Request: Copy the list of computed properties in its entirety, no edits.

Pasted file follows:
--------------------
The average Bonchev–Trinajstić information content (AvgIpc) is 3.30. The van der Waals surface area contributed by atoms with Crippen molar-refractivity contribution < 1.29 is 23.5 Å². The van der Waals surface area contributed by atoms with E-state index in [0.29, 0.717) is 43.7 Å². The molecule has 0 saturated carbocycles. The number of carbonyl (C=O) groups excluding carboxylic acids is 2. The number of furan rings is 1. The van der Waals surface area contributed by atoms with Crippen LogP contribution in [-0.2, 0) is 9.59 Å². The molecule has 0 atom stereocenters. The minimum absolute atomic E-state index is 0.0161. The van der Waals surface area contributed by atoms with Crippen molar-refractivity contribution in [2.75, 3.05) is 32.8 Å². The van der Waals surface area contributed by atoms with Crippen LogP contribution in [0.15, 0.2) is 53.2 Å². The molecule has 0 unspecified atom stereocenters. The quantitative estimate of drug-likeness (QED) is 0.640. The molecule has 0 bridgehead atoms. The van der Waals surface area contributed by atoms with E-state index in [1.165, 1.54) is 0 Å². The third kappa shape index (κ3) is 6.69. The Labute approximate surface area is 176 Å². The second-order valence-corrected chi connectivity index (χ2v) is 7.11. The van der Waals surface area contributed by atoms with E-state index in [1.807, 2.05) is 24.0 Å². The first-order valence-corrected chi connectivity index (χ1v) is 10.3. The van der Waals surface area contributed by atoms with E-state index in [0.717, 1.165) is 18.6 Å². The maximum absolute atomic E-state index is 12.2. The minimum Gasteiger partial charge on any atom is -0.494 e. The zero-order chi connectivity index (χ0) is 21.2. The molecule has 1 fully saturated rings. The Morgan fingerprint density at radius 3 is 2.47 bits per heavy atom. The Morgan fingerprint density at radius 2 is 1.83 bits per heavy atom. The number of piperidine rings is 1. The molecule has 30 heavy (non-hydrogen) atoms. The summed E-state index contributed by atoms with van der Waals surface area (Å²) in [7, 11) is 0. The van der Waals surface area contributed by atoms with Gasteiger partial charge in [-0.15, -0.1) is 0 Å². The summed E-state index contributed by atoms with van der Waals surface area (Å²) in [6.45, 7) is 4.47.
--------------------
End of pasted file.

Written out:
The average Bonchev–Trinajstić information content (AvgIpc) is 3.30. The van der Waals surface area contributed by atoms with Crippen molar-refractivity contribution < 1.29 is 23.5 Å². The van der Waals surface area contributed by atoms with E-state index in [0.29, 0.717) is 43.7 Å². The molecule has 0 saturated carbocycles. The number of carbonyl (C=O) groups excluding carboxylic acids is 2. The number of furan rings is 1. The van der Waals surface area contributed by atoms with Crippen LogP contribution in [-0.2, 0) is 9.59 Å². The molecule has 0 atom stereocenters. The minimum absolute atomic E-state index is 0.0161. The van der Waals surface area contributed by atoms with Crippen molar-refractivity contribution in [2.75, 3.05) is 32.8 Å². The van der Waals surface area contributed by atoms with Crippen LogP contribution in [0.15, 0.2) is 53.2 Å². The molecule has 0 unspecified atom stereocenters. The quantitative estimate of drug-likeness (QED) is 0.640. The molecule has 0 bridgehead atoms. The van der Waals surface area contributed by atoms with E-state index in [1.165, 1.54) is 0 Å². The third kappa shape index (κ3) is 6.69. The Labute approximate surface area is 176 Å². The second-order valence-corrected chi connectivity index (χ2v) is 7.11. The van der Waals surface area contributed by atoms with E-state index in [1.807, 2.05) is 24.0 Å². The first-order valence-corrected chi connectivity index (χ1v) is 10.3. The van der Waals surface area contributed by atoms with E-state index in [0.717, 1.165) is 18.6 Å². The maximum absolute atomic E-state index is 12.2. The minimum Gasteiger partial charge on any atom is -0.494 e. The zero-order chi connectivity index (χ0) is 21.2. The molecule has 1 fully saturated rings. The Morgan fingerprint density at radius 3 is 2.47 bits per heavy atom. The Morgan fingerprint density at radius 2 is 1.83 bits per heavy atom. The number of piperidine rings is 1. The molecule has 30 heavy (non-hydrogen) atoms. The summed E-state index contributed by atoms with van der Waals surface area (Å²) in [7, 11) is 0. The van der Waals surface area contributed by atoms with Gasteiger partial charge in [-0.15, -0.1) is 0 Å². The summed E-state index contributed by atoms with van der Waals surface area (Å²) in [6.45, 7) is 4.47.